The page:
The two telegraphs below are on behalf of the Buchraj/Buchraz family who were prominent opium traders in the city of Indore, modern day Rajasthan but was then known as Malwa

click photo to enlarge

"Purchased (29000) July (25) annas (3 1/2) now (25 7/8)+"

I'm not going to dip into the history of the Indian exchange rates but 29000 sounds like an awful lot to have been purchased.  FYI, annas were an Indian currency unit and this trade was done in that denomination.  Appears to simply be a trade confirmation from Indore to Mandsaur, the city which served as the center of the Malwa opium trade.  

click photo to enlarge

"Fourth (1373) hearing new crop short buy 4 bales opium at (58) four annas less +"

The principles of supply and demand are no different for any crop and this telegram is using information from the growing area to purchase opium at the primary trading center of Calcutta.

For an excellent and illustrated background on the opium industry during the late 19th century in India, I highly suggest looking through this link from MIT (yes that MIT) Visualizing Cultures.

In addition while on the topic of opium, I can't recommend highly enough Nick Tosches' article "Confessions of an Opium-Seeker" which was first published in Vanity Fair and then expanded as a book The Last Opium Den.  Tosches is an amazing author and this piece remains one of my all time favorite pieces of writing.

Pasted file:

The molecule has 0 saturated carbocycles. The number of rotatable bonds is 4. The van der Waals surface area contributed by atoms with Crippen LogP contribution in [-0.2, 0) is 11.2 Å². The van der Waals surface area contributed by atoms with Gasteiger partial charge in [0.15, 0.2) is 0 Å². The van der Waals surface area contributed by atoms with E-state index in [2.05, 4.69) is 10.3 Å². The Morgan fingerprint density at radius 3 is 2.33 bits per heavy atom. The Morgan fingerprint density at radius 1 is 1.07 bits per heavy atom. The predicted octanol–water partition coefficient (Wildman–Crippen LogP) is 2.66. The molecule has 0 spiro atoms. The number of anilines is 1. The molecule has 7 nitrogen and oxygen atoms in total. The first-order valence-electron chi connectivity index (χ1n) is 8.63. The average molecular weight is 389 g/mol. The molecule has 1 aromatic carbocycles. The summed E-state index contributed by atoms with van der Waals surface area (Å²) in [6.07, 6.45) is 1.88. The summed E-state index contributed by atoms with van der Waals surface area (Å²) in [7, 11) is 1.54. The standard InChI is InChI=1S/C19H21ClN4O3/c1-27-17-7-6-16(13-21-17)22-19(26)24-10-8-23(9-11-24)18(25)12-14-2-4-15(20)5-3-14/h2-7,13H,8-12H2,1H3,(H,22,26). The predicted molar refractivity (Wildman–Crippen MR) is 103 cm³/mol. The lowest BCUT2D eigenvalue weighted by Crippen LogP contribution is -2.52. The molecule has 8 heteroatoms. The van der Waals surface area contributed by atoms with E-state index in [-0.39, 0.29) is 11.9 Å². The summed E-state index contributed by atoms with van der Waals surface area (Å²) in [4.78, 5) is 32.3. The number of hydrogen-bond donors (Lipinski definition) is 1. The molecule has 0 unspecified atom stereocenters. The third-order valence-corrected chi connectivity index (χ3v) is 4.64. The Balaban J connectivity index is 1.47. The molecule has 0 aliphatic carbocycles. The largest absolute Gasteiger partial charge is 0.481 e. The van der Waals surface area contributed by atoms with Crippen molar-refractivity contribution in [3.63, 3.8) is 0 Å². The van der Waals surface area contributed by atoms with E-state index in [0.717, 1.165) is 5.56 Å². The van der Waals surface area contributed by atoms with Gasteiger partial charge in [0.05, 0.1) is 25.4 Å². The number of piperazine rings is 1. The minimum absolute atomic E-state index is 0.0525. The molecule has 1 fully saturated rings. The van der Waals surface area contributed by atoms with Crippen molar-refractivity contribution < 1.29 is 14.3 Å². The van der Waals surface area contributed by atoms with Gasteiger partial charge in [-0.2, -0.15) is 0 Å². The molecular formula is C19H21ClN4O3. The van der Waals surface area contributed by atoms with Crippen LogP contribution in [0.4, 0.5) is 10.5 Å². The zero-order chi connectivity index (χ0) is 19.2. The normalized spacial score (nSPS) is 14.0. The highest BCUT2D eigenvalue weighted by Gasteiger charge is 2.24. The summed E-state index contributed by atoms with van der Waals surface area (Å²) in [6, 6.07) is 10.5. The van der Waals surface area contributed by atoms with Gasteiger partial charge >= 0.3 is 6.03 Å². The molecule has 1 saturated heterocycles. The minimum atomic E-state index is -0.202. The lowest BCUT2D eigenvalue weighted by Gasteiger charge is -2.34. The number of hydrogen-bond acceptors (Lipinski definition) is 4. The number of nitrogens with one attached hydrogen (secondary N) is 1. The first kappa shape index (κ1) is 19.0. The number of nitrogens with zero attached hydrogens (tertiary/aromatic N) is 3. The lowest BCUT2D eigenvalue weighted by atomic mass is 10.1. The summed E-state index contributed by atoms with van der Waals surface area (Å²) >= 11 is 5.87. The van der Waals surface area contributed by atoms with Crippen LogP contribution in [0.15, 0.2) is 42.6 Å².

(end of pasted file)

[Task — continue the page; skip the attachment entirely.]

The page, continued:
Best of

Tuesday, September 16, 2014

Back to the blog...if I don't have a diaper to change

photo credit: USAtoday (not my kid in pic)

Once again I'd like to give thanks to all the dads and others who wrote to wish my wife, baby and I well as it was very kind of you all!  I'm happy to report that my wife gave birth to our perfectly healthy daughter a few weeks back in the most perfect place in the world today, Palo Alto, and slowly everyone is getting into a routine.  Having a kid is THE GREATEST so I can understand all the enthusiasm from the dads who wrote in and I will be sure to extend the same wishes to other expecting parents.

I'm looking forward to sharing with my daughter children's stories from my own youth and reading her kids books. As a "push gift" to myself, I bought a copy of Sled Driver and it's followup book The Untouchables, amazing books that are highly recommended and well worth the cost!

Although the Family Medical Leave Act of 1993 still covers another 8 weeks of unpaid leave to unpaid bloggers at an unpaid blog, I'm about ready to get back a little earlier than I thought to rambling in this space.  Even though he's not my guy, I still don't want to disappoint the President when he visits this blog for new content, LOL